You’d expect the words, “Zoella changed my life” to come out of the mouth of a gushing fangirl, smitten with the pint-sized YouTube sensation, not a 21-year-old journalism student who wishes she was the child of Caitlin Moran and Germaine Greer. Being way past my ‘tweenage’ years, I’m not exactly within the age demographic of your average Zoella follower, but in many ways she has had a huge impact on my life. Independent Voices just carried a piece that was highly critical of her, and I’d like to come to her defence.
Blogging has exploded in the last few years. It’s the new cool-gang that everyone is allowed to be a part of, and women like Zoe Sugg (Zoella’s real name) lead the way when it comes to digital stardom. As a student eager for a full-time media career, I started my blog as way of demonstrating to potential employers that I am able to run a digital platform. But it has become so much more than that. Through blogging I’ve made friends for life, gone to some amazing events, built relationships with brands and readers, and most worked for some of the biggest publishing names in the UK. It may look like an easy task, but building a successful brand takes hard work. And ‘Zoella’ is the most successful brand there is – she is inspiring to women like me.
Despite the sweet and girlie exterior that so many have fallen in love with, there can be no doubt that Zoe is a smart businesswoman. She has tapped into the digital market at just right moment, and knows exactly what her viewers want to see. It’s no wonder that brands are desperate to work with her. She works the digital world like Beyoncé works the stage, and for that I admire her. She has proved that you can start a business around something that you love- and just because it’s centered around beauty, it doesn’t make her any less smart.
Growing up, I struggled with the concept of feminism. I’m a feminist, but I’m obsessed with makeup, and have always dreamt of a big, white wedding. Does that make me any less able to support the advocacy of women’s rights than someone else? Zoe showed me – and many others - that feminism can come in all forms, even a pixie-like vlogger with a love of cosmetics.
Experimenting with different make-up looks was my way of discovering who I was; make-up was my way of expressing who I wanted to be. My look changed month by month, it was how I explored changing as a woman. But when I was 14, the only role models I had were inaccessible A-listers from the pages of glossy magazines. I would have loved a relatable girl-next-door like Zoe, talking to me like her best friend on a webcam from her bedroom, to give me tips and ideas.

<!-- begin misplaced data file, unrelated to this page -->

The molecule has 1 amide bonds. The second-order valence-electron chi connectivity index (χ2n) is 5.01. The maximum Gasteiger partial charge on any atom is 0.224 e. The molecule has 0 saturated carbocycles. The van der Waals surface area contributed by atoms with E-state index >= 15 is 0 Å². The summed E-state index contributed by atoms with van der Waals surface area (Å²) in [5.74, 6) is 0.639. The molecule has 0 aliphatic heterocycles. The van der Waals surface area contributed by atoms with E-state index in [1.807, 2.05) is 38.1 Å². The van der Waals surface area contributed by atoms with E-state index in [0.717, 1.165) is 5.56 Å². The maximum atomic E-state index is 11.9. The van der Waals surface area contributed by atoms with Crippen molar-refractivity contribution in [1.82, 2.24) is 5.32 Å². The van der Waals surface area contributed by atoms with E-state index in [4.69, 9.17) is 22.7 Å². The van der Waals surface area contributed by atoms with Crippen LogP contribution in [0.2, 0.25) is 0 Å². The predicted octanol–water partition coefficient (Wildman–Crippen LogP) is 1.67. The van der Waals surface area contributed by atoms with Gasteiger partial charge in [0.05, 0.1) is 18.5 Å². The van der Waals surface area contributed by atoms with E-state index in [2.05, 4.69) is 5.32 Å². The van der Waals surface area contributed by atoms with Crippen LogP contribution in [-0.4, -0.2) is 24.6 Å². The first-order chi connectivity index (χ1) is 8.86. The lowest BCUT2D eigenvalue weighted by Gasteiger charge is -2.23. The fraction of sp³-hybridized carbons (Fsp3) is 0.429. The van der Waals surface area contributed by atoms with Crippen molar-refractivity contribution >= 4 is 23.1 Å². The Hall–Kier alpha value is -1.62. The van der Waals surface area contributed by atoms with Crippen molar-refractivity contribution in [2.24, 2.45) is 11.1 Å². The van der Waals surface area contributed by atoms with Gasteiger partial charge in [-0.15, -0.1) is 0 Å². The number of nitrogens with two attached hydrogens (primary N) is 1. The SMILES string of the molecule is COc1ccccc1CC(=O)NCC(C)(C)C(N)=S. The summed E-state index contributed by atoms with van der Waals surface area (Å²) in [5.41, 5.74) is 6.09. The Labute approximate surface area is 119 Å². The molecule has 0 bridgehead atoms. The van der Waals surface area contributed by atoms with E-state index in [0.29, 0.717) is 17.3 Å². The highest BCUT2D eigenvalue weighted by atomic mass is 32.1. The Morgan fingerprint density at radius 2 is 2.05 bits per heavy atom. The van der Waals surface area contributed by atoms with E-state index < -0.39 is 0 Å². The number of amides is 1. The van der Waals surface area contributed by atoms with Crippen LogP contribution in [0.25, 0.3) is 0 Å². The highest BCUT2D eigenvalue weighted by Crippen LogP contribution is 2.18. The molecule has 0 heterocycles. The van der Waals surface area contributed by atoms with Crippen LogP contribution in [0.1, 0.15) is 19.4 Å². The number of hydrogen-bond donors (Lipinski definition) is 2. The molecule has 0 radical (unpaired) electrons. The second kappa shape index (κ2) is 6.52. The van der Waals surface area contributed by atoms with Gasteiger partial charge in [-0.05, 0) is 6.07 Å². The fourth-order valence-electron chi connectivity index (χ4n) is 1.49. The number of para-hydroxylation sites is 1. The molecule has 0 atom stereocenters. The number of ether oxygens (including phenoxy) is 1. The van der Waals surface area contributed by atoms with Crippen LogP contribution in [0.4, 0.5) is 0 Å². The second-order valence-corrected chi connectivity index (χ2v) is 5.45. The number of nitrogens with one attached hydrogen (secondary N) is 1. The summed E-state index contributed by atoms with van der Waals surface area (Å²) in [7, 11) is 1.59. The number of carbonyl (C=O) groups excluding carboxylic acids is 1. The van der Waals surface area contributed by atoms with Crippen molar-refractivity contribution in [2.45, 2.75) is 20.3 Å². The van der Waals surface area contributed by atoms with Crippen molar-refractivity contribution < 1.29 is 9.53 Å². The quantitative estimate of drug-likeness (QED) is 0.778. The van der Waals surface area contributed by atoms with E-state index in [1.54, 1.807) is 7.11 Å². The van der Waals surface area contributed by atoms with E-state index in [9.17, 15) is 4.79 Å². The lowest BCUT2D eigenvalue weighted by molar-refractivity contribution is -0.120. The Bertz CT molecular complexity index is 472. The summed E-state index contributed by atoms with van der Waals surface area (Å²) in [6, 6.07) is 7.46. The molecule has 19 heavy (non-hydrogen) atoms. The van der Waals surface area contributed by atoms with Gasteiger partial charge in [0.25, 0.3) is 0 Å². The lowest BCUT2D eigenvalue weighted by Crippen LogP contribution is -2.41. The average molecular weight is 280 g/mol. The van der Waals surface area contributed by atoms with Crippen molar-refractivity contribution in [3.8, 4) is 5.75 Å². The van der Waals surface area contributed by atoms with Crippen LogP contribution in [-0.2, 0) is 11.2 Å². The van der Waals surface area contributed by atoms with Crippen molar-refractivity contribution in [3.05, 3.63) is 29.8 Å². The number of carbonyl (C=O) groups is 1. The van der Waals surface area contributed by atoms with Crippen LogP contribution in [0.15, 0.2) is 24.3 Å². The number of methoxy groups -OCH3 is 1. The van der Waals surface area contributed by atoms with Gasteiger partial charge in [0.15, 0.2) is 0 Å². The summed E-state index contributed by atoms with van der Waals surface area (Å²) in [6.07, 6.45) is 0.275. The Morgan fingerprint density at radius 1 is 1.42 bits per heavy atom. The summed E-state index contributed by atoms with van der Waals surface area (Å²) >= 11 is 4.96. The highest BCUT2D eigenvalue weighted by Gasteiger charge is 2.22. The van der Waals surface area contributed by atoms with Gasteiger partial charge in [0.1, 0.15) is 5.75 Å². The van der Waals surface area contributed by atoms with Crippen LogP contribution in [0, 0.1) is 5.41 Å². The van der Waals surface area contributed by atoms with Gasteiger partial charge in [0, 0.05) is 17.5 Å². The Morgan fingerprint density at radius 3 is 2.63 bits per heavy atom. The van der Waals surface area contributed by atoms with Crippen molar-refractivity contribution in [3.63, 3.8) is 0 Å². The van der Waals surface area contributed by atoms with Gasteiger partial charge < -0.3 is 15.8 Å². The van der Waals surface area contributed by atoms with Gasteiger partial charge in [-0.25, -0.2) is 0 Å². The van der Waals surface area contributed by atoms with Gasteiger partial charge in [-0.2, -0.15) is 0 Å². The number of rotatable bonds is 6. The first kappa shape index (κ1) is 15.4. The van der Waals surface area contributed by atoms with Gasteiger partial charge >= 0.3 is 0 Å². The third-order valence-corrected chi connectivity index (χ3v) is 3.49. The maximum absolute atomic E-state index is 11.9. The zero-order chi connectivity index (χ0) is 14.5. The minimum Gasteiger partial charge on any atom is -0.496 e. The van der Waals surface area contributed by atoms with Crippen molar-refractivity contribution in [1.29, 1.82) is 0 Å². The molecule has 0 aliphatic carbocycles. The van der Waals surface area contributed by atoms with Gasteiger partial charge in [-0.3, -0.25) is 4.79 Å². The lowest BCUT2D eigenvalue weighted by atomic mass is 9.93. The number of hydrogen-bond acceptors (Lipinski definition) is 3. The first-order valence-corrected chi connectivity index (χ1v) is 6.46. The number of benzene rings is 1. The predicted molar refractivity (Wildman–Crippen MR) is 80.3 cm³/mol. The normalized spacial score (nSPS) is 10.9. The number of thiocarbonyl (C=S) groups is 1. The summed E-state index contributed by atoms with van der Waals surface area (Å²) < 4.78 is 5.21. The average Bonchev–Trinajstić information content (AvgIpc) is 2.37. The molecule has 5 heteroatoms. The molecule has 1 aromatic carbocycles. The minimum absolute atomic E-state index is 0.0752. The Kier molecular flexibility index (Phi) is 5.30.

Young people will always be interested in their appearance, and I think it’s fantastic that women like Zoe are there to guide them through these experimental times. She has opened up a new market of media, allowing an average girl like me to voice an opinion on a blog. Until girls like her came along, we relied on magazines to tell us what to wear and how to look. But now our peers across the world influence our consumer habits. It’s exciting.
But the biggest impact Zoe had on my life was when she was on the April 2014 cover of Company magazine - a blogger had become a cover star, gracing pages normally only Hollywood stars would have the privilege of doing. Finally, a woman was being acknowledged as a celebrity not because of a sex tape or a stint in a reality show, but because of a business she started from scratch. To me, Zoe Sugg is the epitome of a modern, empowering businesswoman. And for this, if nothing else, she is a role model.
As a digital ambassador for the charity Mind, Zoe has helped numerous young people. She is open about discussing her experiences with anxiety and mental health issues, using her platform to talk about serious topics. But the reason she has this platform is because she has gained the trust and friendship of over 6 million subscribers, and she did this by sharing a love of beauty with them. Does this make her less of a role model? I don’t think so. I also started my blog purely talking about my favourite beauty products, but now I write articles about weight loss, and slut-shaming. I wouldn’t have been able to do that without women like Zoe inspiring me to use my platform in different ways.
So yes, Zoe has changed my life for the better. Not just because of her make-up tutorials, but because she has taught me, a woman eager for success, that you can earn money doing something that you love. She has shown me that you can care about the way you look, and still be a feminist. She empowers young women by demonstrating them that they can be who they want, that they can identify with feminism and still love lipstick, but if they don’t, then that’s fine too. She builds us up, rather than knocks us down. Zoe Sugg oozes girl power, and that message is good enough.
Join our commenting forum
Join thought-provoking conversations, follow other Independent readers and see their replies